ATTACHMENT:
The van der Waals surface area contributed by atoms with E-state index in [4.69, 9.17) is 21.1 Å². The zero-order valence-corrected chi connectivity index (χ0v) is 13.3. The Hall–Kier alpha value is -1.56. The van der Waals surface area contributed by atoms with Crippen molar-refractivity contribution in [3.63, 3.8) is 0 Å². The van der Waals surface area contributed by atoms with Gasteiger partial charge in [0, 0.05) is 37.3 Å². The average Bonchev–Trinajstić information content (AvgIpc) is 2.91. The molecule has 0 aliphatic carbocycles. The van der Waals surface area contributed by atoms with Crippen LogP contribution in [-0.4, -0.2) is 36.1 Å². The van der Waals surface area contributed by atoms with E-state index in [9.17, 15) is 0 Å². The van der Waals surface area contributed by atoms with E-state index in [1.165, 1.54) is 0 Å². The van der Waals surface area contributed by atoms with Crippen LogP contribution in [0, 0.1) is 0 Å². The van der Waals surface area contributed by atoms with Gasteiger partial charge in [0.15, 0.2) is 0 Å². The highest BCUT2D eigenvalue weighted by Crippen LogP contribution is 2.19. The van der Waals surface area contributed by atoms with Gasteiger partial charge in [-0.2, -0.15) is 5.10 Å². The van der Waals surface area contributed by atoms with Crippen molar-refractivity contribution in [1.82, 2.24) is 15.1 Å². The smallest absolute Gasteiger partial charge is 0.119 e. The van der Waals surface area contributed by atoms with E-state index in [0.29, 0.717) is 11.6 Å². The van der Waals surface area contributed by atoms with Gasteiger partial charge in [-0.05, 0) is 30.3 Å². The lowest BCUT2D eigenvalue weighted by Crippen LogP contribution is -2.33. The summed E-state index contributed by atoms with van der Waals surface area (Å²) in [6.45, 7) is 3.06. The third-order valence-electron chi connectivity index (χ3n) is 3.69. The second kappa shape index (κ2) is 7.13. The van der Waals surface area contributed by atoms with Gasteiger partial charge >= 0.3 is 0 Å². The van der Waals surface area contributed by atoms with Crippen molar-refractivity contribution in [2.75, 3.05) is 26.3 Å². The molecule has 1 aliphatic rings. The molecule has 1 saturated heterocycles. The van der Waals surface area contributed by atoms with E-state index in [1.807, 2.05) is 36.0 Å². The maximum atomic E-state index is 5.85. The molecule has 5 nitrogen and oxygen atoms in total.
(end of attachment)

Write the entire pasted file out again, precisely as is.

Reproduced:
The van der Waals surface area contributed by atoms with E-state index in [4.69, 9.17) is 21.1 Å². The zero-order valence-corrected chi connectivity index (χ0v) is 13.3. The Hall–Kier alpha value is -1.56. The van der Waals surface area contributed by atoms with Crippen molar-refractivity contribution in [3.63, 3.8) is 0 Å². The van der Waals surface area contributed by atoms with Gasteiger partial charge in [0, 0.05) is 37.3 Å². The average Bonchev–Trinajstić information content (AvgIpc) is 2.91. The molecule has 0 aliphatic carbocycles. The van der Waals surface area contributed by atoms with Crippen LogP contribution in [-0.4, -0.2) is 36.1 Å². The van der Waals surface area contributed by atoms with E-state index in [9.17, 15) is 0 Å². The van der Waals surface area contributed by atoms with E-state index in [1.165, 1.54) is 0 Å². The van der Waals surface area contributed by atoms with Crippen LogP contribution in [0, 0.1) is 0 Å². The van der Waals surface area contributed by atoms with Gasteiger partial charge in [0.15, 0.2) is 0 Å². The highest BCUT2D eigenvalue weighted by Crippen LogP contribution is 2.19. The van der Waals surface area contributed by atoms with Gasteiger partial charge in [-0.2, -0.15) is 5.10 Å². The van der Waals surface area contributed by atoms with Crippen molar-refractivity contribution in [1.82, 2.24) is 15.1 Å². The smallest absolute Gasteiger partial charge is 0.119 e. The van der Waals surface area contributed by atoms with E-state index in [0.29, 0.717) is 11.6 Å². The van der Waals surface area contributed by atoms with Gasteiger partial charge in [-0.05, 0) is 30.3 Å². The lowest BCUT2D eigenvalue weighted by Crippen LogP contribution is -2.33. The summed E-state index contributed by atoms with van der Waals surface area (Å²) in [6.45, 7) is 3.06. The third-order valence-electron chi connectivity index (χ3n) is 3.69. The second kappa shape index (κ2) is 7.13. The van der Waals surface area contributed by atoms with Gasteiger partial charge >= 0.3 is 0 Å². The van der Waals surface area contributed by atoms with Crippen molar-refractivity contribution in [2.75, 3.05) is 26.3 Å². The molecule has 1 aliphatic rings. The molecule has 1 saturated heterocycles. The van der Waals surface area contributed by atoms with E-state index in [1.807, 2.05) is 36.0 Å². The maximum atomic E-state index is 5.85. The molecule has 5 nitrogen and oxygen atoms in total.